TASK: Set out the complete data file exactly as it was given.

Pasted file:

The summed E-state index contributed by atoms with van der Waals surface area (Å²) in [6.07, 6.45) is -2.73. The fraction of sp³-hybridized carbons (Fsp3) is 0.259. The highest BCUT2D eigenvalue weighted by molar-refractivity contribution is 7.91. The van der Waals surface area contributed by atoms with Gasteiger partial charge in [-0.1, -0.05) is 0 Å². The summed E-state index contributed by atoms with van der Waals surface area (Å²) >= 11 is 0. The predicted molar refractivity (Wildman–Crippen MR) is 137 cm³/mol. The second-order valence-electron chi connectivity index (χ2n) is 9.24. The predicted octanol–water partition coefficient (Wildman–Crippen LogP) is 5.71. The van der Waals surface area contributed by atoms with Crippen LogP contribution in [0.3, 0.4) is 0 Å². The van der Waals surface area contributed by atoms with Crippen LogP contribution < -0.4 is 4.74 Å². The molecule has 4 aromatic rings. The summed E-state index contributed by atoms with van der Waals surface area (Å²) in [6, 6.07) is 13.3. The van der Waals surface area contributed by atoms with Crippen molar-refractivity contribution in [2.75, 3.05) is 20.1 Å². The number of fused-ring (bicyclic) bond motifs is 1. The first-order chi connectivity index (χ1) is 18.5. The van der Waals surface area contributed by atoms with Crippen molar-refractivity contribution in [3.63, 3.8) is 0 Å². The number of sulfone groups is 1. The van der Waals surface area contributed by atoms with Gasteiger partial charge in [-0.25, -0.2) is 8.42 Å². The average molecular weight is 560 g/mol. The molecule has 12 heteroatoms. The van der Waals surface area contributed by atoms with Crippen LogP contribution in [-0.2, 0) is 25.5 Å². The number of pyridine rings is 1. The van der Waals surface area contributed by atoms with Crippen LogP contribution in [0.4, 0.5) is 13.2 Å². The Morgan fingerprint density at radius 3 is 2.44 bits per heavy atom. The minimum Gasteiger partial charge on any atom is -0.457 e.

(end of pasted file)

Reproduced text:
The summed E-state index contributed by atoms with van der Waals surface area (Å²) in [6.07, 6.45) is -2.73. The fraction of sp³-hybridized carbons (Fsp3) is 0.259. The highest BCUT2D eigenvalue weighted by molar-refractivity contribution is 7.91. The van der Waals surface area contributed by atoms with Gasteiger partial charge in [-0.1, -0.05) is 0 Å². The summed E-state index contributed by atoms with van der Waals surface area (Å²) >= 11 is 0. The predicted molar refractivity (Wildman–Crippen MR) is 137 cm³/mol. The second-order valence-electron chi connectivity index (χ2n) is 9.24. The predicted octanol–water partition coefficient (Wildman–Crippen LogP) is 5.71. The van der Waals surface area contributed by atoms with Crippen LogP contribution in [0.3, 0.4) is 0 Å². The van der Waals surface area contributed by atoms with Crippen LogP contribution < -0.4 is 4.74 Å². The molecule has 4 aromatic rings. The summed E-state index contributed by atoms with van der Waals surface area (Å²) in [6, 6.07) is 13.3. The van der Waals surface area contributed by atoms with Crippen molar-refractivity contribution in [2.75, 3.05) is 20.1 Å². The number of fused-ring (bicyclic) bond motifs is 1. The first-order chi connectivity index (χ1) is 18.5. The van der Waals surface area contributed by atoms with Crippen molar-refractivity contribution in [3.63, 3.8) is 0 Å². The number of sulfone groups is 1. The van der Waals surface area contributed by atoms with Gasteiger partial charge in [-0.25, -0.2) is 8.42 Å². The average molecular weight is 560 g/mol. The molecule has 12 heteroatoms. The van der Waals surface area contributed by atoms with Crippen LogP contribution in [-0.2, 0) is 25.5 Å². The number of pyridine rings is 1. The van der Waals surface area contributed by atoms with Crippen LogP contribution in [0.4, 0.5) is 13.2 Å². The Morgan fingerprint density at radius 3 is 2.44 bits per heavy atom. The minimum Gasteiger partial charge on any atom is -0.457 e.